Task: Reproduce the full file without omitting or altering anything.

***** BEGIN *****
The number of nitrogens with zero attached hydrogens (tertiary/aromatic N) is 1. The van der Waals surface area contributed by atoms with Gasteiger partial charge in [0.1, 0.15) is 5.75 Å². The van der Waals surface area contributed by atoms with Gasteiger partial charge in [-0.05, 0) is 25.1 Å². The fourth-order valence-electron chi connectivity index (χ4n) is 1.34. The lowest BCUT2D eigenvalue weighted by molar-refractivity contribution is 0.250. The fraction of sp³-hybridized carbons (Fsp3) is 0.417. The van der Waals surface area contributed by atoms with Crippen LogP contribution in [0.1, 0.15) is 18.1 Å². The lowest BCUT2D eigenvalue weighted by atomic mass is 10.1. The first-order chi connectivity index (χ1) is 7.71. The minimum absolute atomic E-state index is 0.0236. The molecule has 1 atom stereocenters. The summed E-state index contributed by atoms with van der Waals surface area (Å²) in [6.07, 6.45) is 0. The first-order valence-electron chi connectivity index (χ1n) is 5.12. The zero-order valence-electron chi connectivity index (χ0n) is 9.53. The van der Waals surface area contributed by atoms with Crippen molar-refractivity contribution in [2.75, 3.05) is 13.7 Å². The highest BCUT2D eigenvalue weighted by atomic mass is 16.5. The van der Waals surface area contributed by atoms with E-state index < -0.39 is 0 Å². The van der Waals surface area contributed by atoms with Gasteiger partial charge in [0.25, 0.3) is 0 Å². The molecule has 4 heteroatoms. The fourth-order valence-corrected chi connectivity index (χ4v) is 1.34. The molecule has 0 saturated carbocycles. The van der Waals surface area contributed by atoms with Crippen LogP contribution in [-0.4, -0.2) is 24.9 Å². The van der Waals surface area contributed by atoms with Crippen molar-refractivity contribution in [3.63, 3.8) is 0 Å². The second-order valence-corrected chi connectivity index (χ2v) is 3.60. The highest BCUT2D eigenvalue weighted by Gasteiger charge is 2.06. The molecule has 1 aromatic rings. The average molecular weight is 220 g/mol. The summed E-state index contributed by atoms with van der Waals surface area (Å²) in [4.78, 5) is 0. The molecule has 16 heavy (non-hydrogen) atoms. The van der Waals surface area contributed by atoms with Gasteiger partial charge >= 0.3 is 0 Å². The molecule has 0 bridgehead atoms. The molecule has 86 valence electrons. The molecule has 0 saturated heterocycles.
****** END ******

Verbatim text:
The number of nitrogens with zero attached hydrogens (tertiary/aromatic N) is 1. The van der Waals surface area contributed by atoms with Gasteiger partial charge in [0.1, 0.15) is 5.75 Å². The van der Waals surface area contributed by atoms with Gasteiger partial charge in [-0.05, 0) is 25.1 Å². The fourth-order valence-electron chi connectivity index (χ4n) is 1.34. The lowest BCUT2D eigenvalue weighted by molar-refractivity contribution is 0.250. The fraction of sp³-hybridized carbons (Fsp3) is 0.417. The van der Waals surface area contributed by atoms with Crippen LogP contribution in [0.1, 0.15) is 18.1 Å². The lowest BCUT2D eigenvalue weighted by atomic mass is 10.1. The first-order chi connectivity index (χ1) is 7.71. The minimum absolute atomic E-state index is 0.0236. The molecule has 1 atom stereocenters. The summed E-state index contributed by atoms with van der Waals surface area (Å²) in [6.07, 6.45) is 0. The first-order valence-electron chi connectivity index (χ1n) is 5.12. The zero-order valence-electron chi connectivity index (χ0n) is 9.53. The van der Waals surface area contributed by atoms with Crippen molar-refractivity contribution in [2.75, 3.05) is 13.7 Å². The highest BCUT2D eigenvalue weighted by atomic mass is 16.5. The van der Waals surface area contributed by atoms with E-state index < -0.39 is 0 Å². The van der Waals surface area contributed by atoms with Gasteiger partial charge in [0.25, 0.3) is 0 Å². The molecule has 4 heteroatoms. The fourth-order valence-corrected chi connectivity index (χ4v) is 1.34. The molecule has 0 saturated carbocycles. The van der Waals surface area contributed by atoms with Crippen LogP contribution in [-0.4, -0.2) is 24.9 Å². The van der Waals surface area contributed by atoms with Crippen molar-refractivity contribution in [3.63, 3.8) is 0 Å². The second-order valence-corrected chi connectivity index (χ2v) is 3.60. The highest BCUT2D eigenvalue weighted by Gasteiger charge is 2.06. The molecule has 1 aromatic rings. The average molecular weight is 220 g/mol. The summed E-state index contributed by atoms with van der Waals surface area (Å²) in [4.78, 5) is 0. The molecule has 16 heavy (non-hydrogen) atoms. The van der Waals surface area contributed by atoms with Gasteiger partial charge >= 0.3 is 0 Å². The molecule has 0 bridgehead atoms. The molecule has 86 valence electrons. The molecule has 0 saturated heterocycles.